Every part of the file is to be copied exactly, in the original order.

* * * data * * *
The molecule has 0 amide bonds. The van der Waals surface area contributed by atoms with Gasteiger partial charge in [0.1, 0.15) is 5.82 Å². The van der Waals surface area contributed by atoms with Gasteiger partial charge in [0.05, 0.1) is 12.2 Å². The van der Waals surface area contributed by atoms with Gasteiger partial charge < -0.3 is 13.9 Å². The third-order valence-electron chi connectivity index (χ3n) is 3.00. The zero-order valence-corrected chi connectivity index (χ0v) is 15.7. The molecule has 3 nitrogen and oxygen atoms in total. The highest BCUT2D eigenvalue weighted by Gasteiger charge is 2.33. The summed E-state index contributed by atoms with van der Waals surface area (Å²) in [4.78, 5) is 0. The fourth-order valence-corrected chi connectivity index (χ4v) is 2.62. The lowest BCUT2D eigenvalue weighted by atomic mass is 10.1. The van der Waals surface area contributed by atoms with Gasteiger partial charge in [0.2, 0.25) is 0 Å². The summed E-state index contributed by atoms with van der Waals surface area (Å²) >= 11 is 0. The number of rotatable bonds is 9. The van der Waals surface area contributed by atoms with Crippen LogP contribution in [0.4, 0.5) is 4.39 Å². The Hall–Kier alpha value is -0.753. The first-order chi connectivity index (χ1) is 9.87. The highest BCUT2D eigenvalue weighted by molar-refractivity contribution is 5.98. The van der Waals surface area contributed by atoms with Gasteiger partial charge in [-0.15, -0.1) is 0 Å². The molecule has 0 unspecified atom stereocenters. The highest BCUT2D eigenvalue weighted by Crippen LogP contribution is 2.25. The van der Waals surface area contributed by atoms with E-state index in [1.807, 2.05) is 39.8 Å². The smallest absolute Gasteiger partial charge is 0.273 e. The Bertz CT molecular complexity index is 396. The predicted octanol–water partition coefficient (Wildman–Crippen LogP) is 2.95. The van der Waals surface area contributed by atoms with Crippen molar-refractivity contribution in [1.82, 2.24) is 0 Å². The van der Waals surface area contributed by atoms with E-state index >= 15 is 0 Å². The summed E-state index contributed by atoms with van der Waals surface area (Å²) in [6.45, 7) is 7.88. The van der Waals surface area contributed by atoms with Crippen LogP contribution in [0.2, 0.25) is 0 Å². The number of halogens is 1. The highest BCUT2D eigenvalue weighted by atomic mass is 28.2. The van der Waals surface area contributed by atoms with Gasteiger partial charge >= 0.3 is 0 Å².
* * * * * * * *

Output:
The molecule has 0 amide bonds. The van der Waals surface area contributed by atoms with Gasteiger partial charge in [0.1, 0.15) is 5.82 Å². The van der Waals surface area contributed by atoms with Gasteiger partial charge in [0.05, 0.1) is 12.2 Å². The van der Waals surface area contributed by atoms with Gasteiger partial charge < -0.3 is 13.9 Å². The third-order valence-electron chi connectivity index (χ3n) is 3.00. The zero-order valence-corrected chi connectivity index (χ0v) is 15.7. The molecule has 3 nitrogen and oxygen atoms in total. The highest BCUT2D eigenvalue weighted by Gasteiger charge is 2.33. The summed E-state index contributed by atoms with van der Waals surface area (Å²) in [4.78, 5) is 0. The fourth-order valence-corrected chi connectivity index (χ4v) is 2.62. The lowest BCUT2D eigenvalue weighted by atomic mass is 10.1. The van der Waals surface area contributed by atoms with Gasteiger partial charge in [0.2, 0.25) is 0 Å². The summed E-state index contributed by atoms with van der Waals surface area (Å²) >= 11 is 0. The number of rotatable bonds is 9. The van der Waals surface area contributed by atoms with Crippen LogP contribution in [0.4, 0.5) is 4.39 Å². The Hall–Kier alpha value is -0.753. The first-order chi connectivity index (χ1) is 9.87. The highest BCUT2D eigenvalue weighted by molar-refractivity contribution is 5.98. The van der Waals surface area contributed by atoms with Gasteiger partial charge in [-0.15, -0.1) is 0 Å². The molecule has 0 unspecified atom stereocenters. The highest BCUT2D eigenvalue weighted by Crippen LogP contribution is 2.25. The van der Waals surface area contributed by atoms with E-state index in [1.807, 2.05) is 39.8 Å². The smallest absolute Gasteiger partial charge is 0.273 e. The Bertz CT molecular complexity index is 396. The predicted octanol–water partition coefficient (Wildman–Crippen LogP) is 2.95. The van der Waals surface area contributed by atoms with Crippen molar-refractivity contribution in [1.82, 2.24) is 0 Å². The van der Waals surface area contributed by atoms with E-state index >= 15 is 0 Å². The summed E-state index contributed by atoms with van der Waals surface area (Å²) in [6.45, 7) is 7.88. The van der Waals surface area contributed by atoms with Crippen LogP contribution in [0.2, 0.25) is 0 Å². The number of halogens is 1. The highest BCUT2D eigenvalue weighted by atomic mass is 28.2. The van der Waals surface area contributed by atoms with Gasteiger partial charge >= 0.3 is 0 Å².